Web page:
(9)The requested derogation should be limited in time to allow an assessment as to whether the special measure is appropriate and effective. The authorisation should therefore be prolonged until 30 June 2026, which would leave sufficient time to assess the effectiveness of the measures implemented by Italy with the aim of reducing tax evasion in the sectors concerned.

(10)To guarantee the necessary follow-up within the framework of the requested derogation and in particular to assess the impact on VAT refunds to taxable persons covered by that derogation, Italy should be required to submit a report to the Commission by September 2024 on the overall situation of, and in particular the average time needed for, VAT refunds to taxable persons, and on the effectiveness of the special measure and any other measures implemented by Italy with the aim of reducing tax evasion in the sectors concerned. That report should include a list of the different measures implemented, together with their date of entry into force.

(11)The special measure is proportionate to the objectives pursued since it is limited in time and restricted to sectors which pose considerable problems as regards tax evasion. In addition, the special measure does not create a risk that tax evasion would shift to other sectors or other Member States.

(12)The special measure will not negatively affect the overall amount of tax revenue collected at the stage of final consumption and will have no adverse impact on the Union’s own resources accruing from VAT.

(13)Implementing Decision (EU) 2017/784 should therefore be amended accordingly,

HAS ADOPTED THIS DECISION:

Article 1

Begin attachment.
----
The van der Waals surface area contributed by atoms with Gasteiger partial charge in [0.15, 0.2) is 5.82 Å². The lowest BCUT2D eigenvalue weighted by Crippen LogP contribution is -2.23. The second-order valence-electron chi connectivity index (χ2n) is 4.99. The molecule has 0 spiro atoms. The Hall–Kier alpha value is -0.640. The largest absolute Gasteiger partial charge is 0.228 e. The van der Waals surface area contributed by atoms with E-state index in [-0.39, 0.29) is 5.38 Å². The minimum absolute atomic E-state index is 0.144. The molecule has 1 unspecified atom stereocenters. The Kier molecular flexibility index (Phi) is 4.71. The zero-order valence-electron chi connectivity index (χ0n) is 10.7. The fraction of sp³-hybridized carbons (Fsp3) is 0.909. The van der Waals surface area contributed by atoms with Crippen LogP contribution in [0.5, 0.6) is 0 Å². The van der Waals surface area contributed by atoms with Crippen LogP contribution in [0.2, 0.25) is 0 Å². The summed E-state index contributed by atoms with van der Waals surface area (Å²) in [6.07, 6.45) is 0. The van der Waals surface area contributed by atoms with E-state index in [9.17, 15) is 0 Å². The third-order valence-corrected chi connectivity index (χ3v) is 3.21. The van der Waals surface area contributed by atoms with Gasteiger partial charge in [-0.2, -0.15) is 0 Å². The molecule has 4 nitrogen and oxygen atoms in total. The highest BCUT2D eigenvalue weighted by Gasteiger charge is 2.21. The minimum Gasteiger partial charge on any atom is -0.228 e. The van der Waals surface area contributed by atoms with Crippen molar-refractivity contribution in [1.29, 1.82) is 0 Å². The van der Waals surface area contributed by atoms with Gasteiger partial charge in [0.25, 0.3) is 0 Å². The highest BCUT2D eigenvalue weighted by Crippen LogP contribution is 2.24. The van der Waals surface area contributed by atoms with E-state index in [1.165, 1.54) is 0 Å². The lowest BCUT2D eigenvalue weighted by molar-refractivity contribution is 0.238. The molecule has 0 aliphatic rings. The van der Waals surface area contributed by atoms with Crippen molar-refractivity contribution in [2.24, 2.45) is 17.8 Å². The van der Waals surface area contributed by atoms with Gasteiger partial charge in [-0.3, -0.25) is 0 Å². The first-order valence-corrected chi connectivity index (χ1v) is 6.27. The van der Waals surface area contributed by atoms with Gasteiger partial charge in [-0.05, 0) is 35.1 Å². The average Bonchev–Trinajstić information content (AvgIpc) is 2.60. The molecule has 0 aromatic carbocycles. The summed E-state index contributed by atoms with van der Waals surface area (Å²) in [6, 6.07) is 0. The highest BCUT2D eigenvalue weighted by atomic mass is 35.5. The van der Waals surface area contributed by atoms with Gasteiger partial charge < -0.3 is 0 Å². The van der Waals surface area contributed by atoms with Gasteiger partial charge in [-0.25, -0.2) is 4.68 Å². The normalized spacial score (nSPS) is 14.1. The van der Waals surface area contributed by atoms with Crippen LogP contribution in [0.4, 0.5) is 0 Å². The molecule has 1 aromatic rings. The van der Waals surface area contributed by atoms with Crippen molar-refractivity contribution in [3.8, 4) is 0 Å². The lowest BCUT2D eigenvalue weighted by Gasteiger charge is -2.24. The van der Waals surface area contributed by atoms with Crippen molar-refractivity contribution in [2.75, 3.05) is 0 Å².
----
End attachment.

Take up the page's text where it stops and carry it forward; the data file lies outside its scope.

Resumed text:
Council Implementing Decision (EU) 2017/784 is amended as follows:

   (1) in Article 1, the third indent is deleted;

(2) in Article 3, second subparagraph, the date ‘30 September 2021’ is replaced by the date ‘30 September 2024’;

   (3) in Article 5, the date 30 June 2023’ is replaced by the date 30 June 2026’.

Article 2

This Decision shall take effect on the day of its notification.

However, Article 1, point (1), shall apply from 1 July 2025.    

Article 3

This Decision is addressed to the Italian Republic.

Done at Brussels,

   For the Council

   The President

(1)    OJ L 347, 11.12.2006, p. 1.
(2)    OJ L 217, 18.8.2015, p. 7–8. 
(3)    OJ L 118, 6.5.2017, p. 17.
(4)    OJ L 242, 28.7.2020, p. 4.
(5)    Council Implementing Decision (EU) 2018/593 of 16 April 2018 authorising the Italian Republic to introduce a special measure derogating from Articles 218 and 232 of Directive 2006/112/EC on the common system of value added tax, OJ L 99, 19.4.2018, p. 14-15.
(6)    COM/2022/701 final.
(7)    Council Implementing Decision (EU) 2019/310 of 18 February 2019 authorising Poland to introduce a special measure derogating from Article 226 of Directive 2006/112/EC on the common system of value added tax, OJ L 51, 22.2.2019, p. 19.
(8)    Council Implementing Decision (EU) 2022/559 of 5 April 2022 amending Implementing Decision (EU) 2019/310 as regards the authorisation granted to Poland to continue to apply the special measure derogating from Article 226 of Directive 2006/112/EC on the common system of value added tax, OJ L 108, 7.4.2022, p. 51.
(9)    Article 38-bis of Presidential Decree No 633 of 26 October 1972.
(10)    OJ L 347, 11.12.2006, p. 1.
(11)    OJ L 217, 18.8.2015, p. 7–8. 
(12)    OJ L 118, 6.5.2017, p. 17. 
(13)    OJ L 242, 28.7.2020, p. 4.
(14)    Council Implementing Decision (EU) 2018/593 of 16 April 2018 authorising the Italian Republic to introduce a special measure derogating from Articles 218 and 232 of Directive 2006/112/EC on the common system of value added tax, OJ L 99, 19.4.2018, p. 14-15.